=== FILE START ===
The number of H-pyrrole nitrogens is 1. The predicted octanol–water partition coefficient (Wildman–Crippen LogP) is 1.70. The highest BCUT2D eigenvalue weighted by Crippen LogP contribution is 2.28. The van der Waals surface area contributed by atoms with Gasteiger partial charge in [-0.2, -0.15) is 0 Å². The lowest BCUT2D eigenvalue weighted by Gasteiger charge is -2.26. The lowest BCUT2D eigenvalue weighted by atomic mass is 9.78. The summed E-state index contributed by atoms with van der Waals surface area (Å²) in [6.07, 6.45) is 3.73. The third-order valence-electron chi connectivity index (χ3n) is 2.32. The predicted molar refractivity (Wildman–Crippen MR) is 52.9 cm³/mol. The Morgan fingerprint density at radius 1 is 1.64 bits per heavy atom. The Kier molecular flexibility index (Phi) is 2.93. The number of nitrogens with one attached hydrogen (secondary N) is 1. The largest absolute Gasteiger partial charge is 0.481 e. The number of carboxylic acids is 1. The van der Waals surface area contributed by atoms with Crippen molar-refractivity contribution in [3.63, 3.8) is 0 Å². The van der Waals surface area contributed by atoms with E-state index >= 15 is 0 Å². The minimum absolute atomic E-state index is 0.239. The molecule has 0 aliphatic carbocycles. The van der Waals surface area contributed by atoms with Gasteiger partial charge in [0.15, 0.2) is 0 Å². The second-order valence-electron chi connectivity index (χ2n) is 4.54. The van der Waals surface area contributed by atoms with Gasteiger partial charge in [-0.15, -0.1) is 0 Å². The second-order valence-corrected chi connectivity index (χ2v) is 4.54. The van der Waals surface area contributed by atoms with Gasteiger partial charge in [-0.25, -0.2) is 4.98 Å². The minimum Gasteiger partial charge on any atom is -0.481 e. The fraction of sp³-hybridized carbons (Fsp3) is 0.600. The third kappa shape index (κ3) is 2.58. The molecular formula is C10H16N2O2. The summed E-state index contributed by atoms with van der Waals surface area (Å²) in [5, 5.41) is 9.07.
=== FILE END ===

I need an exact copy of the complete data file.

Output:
The number of H-pyrrole nitrogens is 1. The predicted octanol–water partition coefficient (Wildman–Crippen LogP) is 1.70. The highest BCUT2D eigenvalue weighted by Crippen LogP contribution is 2.28. The van der Waals surface area contributed by atoms with Gasteiger partial charge in [-0.2, -0.15) is 0 Å². The lowest BCUT2D eigenvalue weighted by Gasteiger charge is -2.26. The lowest BCUT2D eigenvalue weighted by atomic mass is 9.78. The summed E-state index contributed by atoms with van der Waals surface area (Å²) in [6.07, 6.45) is 3.73. The third-order valence-electron chi connectivity index (χ3n) is 2.32. The predicted molar refractivity (Wildman–Crippen MR) is 52.9 cm³/mol. The Morgan fingerprint density at radius 1 is 1.64 bits per heavy atom. The Kier molecular flexibility index (Phi) is 2.93. The number of nitrogens with one attached hydrogen (secondary N) is 1. The largest absolute Gasteiger partial charge is 0.481 e. The number of carboxylic acids is 1. The van der Waals surface area contributed by atoms with Crippen molar-refractivity contribution in [3.63, 3.8) is 0 Å². The van der Waals surface area contributed by atoms with E-state index >= 15 is 0 Å². The minimum absolute atomic E-state index is 0.239. The molecule has 0 aliphatic carbocycles. The van der Waals surface area contributed by atoms with Gasteiger partial charge in [0.15, 0.2) is 0 Å². The second-order valence-electron chi connectivity index (χ2n) is 4.54. The van der Waals surface area contributed by atoms with Gasteiger partial charge in [-0.15, -0.1) is 0 Å². The second-order valence-corrected chi connectivity index (χ2v) is 4.54. The van der Waals surface area contributed by atoms with Gasteiger partial charge in [-0.25, -0.2) is 4.98 Å². The minimum Gasteiger partial charge on any atom is -0.481 e. The fraction of sp³-hybridized carbons (Fsp3) is 0.600. The third kappa shape index (κ3) is 2.58. The molecular formula is C10H16N2O2. The summed E-state index contributed by atoms with van der Waals surface area (Å²) in [5, 5.41) is 9.07.